Page  00000429 4.1. Creating Populations We generated a population of waveforms in which prerecorded samples were segmented using a fixed slice of time. That was done using two procedures: a) automatic segmentation of a single large audio file, and b) generation of a large population of sine-waves with random generated frequency and amplitude. For this experiment, the time-slices varied from 50 milliseconds to (low-level description) 2 seconds (mid-level description), thus covering the low to mid-range timeframe of audio descriptors, as described in [19]. 4.2. Evolutionary Engines The Evolutionary Sound Synthesis (ESSynth) Engine, as presented in previous works, such as [10, 11] was used here as evolutionary engine to control the adaptive sound trajectory of this system that weaves the soundscape. Here, ESSynth was modified in order to use Eq. 2 as fitness function. The Evolutionary Spatial Engine (ESE) has also been described in [13, 14] and was used as engine. It was also modified to use Eq. 3 and Eq. 4 for genetic operation. 4.3. User-Interface & Parametric Score This system aims to allow the user to design soundscapes in two ways: a) real-time interaction using an input-device that influences the fitness evaluation, and b) off-line interaction using a parametrical score. The parametrical score is an ASCII text file with a given sequence of lines as described in Table 1. The idea here is to let the user design a general evolutionary behavior and use the input-control in real-time to produce novel soundscapes. Since the population of individuals can be very large, we implemented a parameter to control a selection of sub-sets in the population. We use two integer numbers n, and n2 to define the Population Segmentation Window (PSW) as the subinterval [n1, n2] where 0 < n, < n2 < N. Only the individuals belonging to the chosen PSW will be used in the IEC. Table 1. Description of the Parametric Score parameter description application 0 5 a 5 1 crossover rate increases Correlation 0 5 B 5 1 mutation rate increases Randomness 0~ n, < n2 ~ N population defines a sub-set in the segmentation population window Tb upgrade time rate for defines the duration of each each generation (in iterative evolutionary cycle millisecs). Tm Delay new defines the rhythm of the waveforms is sent to sound transformation a circular buffer (in millisecs). Flags = 1, 2, 3 status selector indicates population segmentation (0), synthesis (1), spatial engine (2) or (3) _______________________end. 4.4. Iterative Evolutionary Cycle Finally, it is possible to describe the whole iterative process in which we implemented an adaptive evolution applied to spatialization and sonic synthesis for soundscape design. Notice that there are two main circuits here: a) off-line: that is controlled by the Parametrical Score, and b) on-line, that is interactively controlled by the user, with a gesture controller interface to produce a Target Set. Both circuits are applied to the evolutionary engines and the sound output is given by the best individual of each generation. 5. RESULTS We presented here the simulation results of this implementation. The tested parameters and the parametric scores are presented in Table 2. The first parameter on the score is always the time in milliseconds. Basically, we evaluated how the ITD cues work as part of the sound genotype and how the evolutionary synthesis method modifies the generated sound. Table 2. Parametric Score of the Sound Example Parameter Line Comment 0, 0,25,30 Time Population Segments 0, 1,.5,.0,950,100 Synth - alfa=0.5 and beta=0 0, 2,9.2,9.3,50,100 Spatial - alfa=0.2 and beta=0 50, 2,9.2,9.3,50,100 Spatial - alfa=0.2 and beta=0.1 100,92,.2,.3,50,100 Spatial - alfa=0.2 and beta=0.2 110,2,.0,.0,50,100 Spatial - alfa=0.2 and beta=0.3 130,93,.0,.0,50,100 End of the process The example presented here is the result of a population generated using a sample of speech voice. Below, in Figure 2, we presented the sound example generated with a population with time slices of 0.2 seconds. It is possible to verify the dynamics of the genetic operators in Table 2. When the process starts, EESynth and ESE are applied with null mutation rates. The SLF presented in Figure 2 (top) allocates all the spatializing information near its maximum values. Parameters Tb and Tm described in Table 1 were not tested yet, as we are working on the Pd (Pure Data) implementation of this system. me, Figure 2. Sound Localization Field used to generate the sound example (top); resultant waveform (bottom). 429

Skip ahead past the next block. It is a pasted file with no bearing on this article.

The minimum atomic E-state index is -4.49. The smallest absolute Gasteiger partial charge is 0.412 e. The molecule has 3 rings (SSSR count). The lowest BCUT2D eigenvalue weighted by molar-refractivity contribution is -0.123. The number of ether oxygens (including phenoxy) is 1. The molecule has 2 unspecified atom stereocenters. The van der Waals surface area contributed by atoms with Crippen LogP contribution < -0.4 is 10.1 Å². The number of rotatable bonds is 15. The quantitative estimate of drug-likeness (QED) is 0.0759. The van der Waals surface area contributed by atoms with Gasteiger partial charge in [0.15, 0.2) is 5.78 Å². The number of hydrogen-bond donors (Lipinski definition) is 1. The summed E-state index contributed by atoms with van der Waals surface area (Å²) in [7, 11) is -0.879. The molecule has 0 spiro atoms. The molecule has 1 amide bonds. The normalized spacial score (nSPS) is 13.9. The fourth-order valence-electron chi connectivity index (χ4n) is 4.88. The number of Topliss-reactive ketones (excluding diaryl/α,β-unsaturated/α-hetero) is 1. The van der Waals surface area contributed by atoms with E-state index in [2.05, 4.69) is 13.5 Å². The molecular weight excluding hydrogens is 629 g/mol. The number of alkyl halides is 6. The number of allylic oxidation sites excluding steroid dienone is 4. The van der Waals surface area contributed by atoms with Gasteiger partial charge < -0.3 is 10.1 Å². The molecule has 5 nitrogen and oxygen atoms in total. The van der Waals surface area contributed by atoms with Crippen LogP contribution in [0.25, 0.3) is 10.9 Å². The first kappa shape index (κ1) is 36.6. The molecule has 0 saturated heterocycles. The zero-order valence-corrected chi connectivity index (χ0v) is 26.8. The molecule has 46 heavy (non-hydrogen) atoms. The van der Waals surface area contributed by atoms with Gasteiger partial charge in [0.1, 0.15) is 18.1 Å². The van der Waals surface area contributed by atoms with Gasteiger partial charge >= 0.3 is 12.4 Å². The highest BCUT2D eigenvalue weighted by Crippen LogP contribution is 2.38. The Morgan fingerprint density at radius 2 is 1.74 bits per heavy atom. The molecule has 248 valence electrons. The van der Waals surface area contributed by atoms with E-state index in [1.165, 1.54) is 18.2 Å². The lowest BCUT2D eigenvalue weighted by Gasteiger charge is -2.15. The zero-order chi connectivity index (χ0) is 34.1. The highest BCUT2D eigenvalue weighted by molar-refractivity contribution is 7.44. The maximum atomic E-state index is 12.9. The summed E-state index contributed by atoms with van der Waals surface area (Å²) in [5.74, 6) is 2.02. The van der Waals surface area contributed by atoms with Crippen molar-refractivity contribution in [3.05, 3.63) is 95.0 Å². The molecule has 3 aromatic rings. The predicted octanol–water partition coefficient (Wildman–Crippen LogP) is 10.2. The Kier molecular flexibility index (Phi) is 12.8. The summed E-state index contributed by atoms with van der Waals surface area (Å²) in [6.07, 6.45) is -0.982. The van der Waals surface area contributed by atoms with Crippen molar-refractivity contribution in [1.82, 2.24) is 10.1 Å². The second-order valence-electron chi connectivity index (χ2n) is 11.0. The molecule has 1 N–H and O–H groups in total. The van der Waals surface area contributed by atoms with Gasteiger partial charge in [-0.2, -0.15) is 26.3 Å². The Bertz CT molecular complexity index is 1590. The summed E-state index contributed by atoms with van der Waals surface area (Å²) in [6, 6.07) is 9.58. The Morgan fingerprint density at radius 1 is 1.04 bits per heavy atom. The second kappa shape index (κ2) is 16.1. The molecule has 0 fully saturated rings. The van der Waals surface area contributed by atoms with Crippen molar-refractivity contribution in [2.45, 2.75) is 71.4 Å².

Page  00000430 6. CONCLUSION Here was presented a system for interactive soundscape design based on sound localization control and evolutionary sound synthesis. Our system is related to recent studies in which we incorporated spatial information as sonic genotype descriptor. Here we linked these new achievements with the idea of using an input-controller as Target Set. Using the Pd implementation we plan to test the control parameters through parametric scores and real-time control of the sound localization field. Further studies will include: a) Testing the usage of several sensor-devices to capture the position of performers motions to produce geometric trajectories to build curves in the Target Set. b) Implementing reverb cues as a new psychoacoustics descriptor. c) Incorporating high-level musical audio descriptors (contextual-based) on the score, such as: tonality, rhythm pattern and chord complexity. 7. ACKNOWLEDGMENTS We want to thank the agencies that financially supported this research. Manzolli is supported by the Brazilian Agencies CNPq ( and Fornari was supported by FAPESP ( We specially thank the Music Cognition Group, at the University of Jyvaskyla, Finland, represented by Prof. Petri Toivianen. 8. REFERENCES [1] J. Blauert. Spatial hearing: the psychophysics of human sound localization. Cambridge: MIT Press, 1997. [2] V. Pulkki, "Virtual sound source positioning using vector base amplitude panning". Journal of the Audio Engineering Society, vol. 45, pp. 456-66, 1997. [3] J. M. Chowning, "The simulation of moving sound sources," presented at Audio Engineering Society 39th Convention, New York, NY, USA, 1970. [4] Michael Cohen, Jens Herder and William L. Martens., Cyberspatial Audio Technology. J. Acous. Soc. Jap., vol.20, No.6, pp.389--395, Nov. 1999. [5] Barbieri, T., Bianchi, A. and Sbattella, L. MinusTwo: Multimedia, Sound Spatialization and 3D Representation for Cognitively Impaired Children. In Computer Helping people with Special Needs, Lecture Notes in Computer Science, Springer Berlin / Heidelberg, 2004. [6] Jack B. Kelly and Dennis P. Phillips. "Coding of interaural time differences of transients in auditory cortex of Rattus norvegicus: Implications for the evolution of mammalian sound localization". Hearing Research, Vol 55(1), pages 39-44. 1991. [7] Birchfield, S.T. & Gangishetty, R. "Acoustic Localization by Interaural Level Difference". IEEE International Conference on Acoustics, Speech, and Signal Processing (ICASSP), Philadelphia, Pennsylvania, March 2005. [8] Douglas S. Brungart and William M. Rabinowitz. "Auditory localization of nearby sources. Headrelated transfer functions". The Journal of the Acoustical Society of America -- September 1999 -- Volume 106, Issue 3, pp. 1465-1479. [9] Fels, S. S. and Manzolli, J. "Interactive, Evolutionary Textured Sound Composition". 6th Eurographics Workshop on Multimedia, pp. 153 -164. Sept. 2001. [10] Manzolli, J., Fornari, J., Maia Jr., A., (2001) Damiani F. The Evolutionary Sound Synthesis Method. Short-paper. ACM multimedia, ISBN:1 -58113-394-4. USA. [11] Fornari, J., Manzolli, J., Maia Jr., A., Damiani F., "The Evolutionary Sound Synthesis Method". SCI conference. Orlando, USA. 2001. [12] Fornari, J.; Maia Jr. A.; Manzolli, J.. "A Sintese Evolutiva Guiada pela Espacializagio Sonora". XVI Congresso da Associacgo Nacional de Pesquisa e P6s-graduaaio (ANPPOM). Brasilia. 2006. [13] Fornari, J.; Maia Jr. A.; Manzolli, J.."Creating Soundscapes using Evolutionary Spatial Control". In proceedings of the EvoMusarts, SpringVerlag,Valencia. 2007. [14] Holland J. H. Ada ptatol iinNat.iaf and Artifiial Svstems: An Introductory Analysis with Applications to Biology, Control and Artificial Intelligence, MIT Press, Cambridge MA, 1992. [15] Holland J.H. Hiidde Order: How Adaptation Buicds Coi ^ lex Addison-Wesley 1996. [16] Caetano, M. J6natas Manzolli, J. Fernando Von Zuben' F. Self-Organizing Bio-Inspired Sound Transformation. In proceedings of the EvoMusarts, Spring-Verlag,Valencia. 2007. [17] R. Murray Schafer, M. (1977). "The Soundscape". ISBN 0-89281-455-1. [18] Truax, B.. (1978) "Handbook for Acoustic Ecology". ISBN 0-88985-011-9. [19] Leman, M., Vermeulen, V., De Voogdt, L., Moelants, D., & Lesaffre, M. (2004). Correlation of Gestural Musical Audio Cues. Gesture-Based Communication in Human-Computer Interaction:5th International Gesture Workshop, GW 2003, 40-54. 430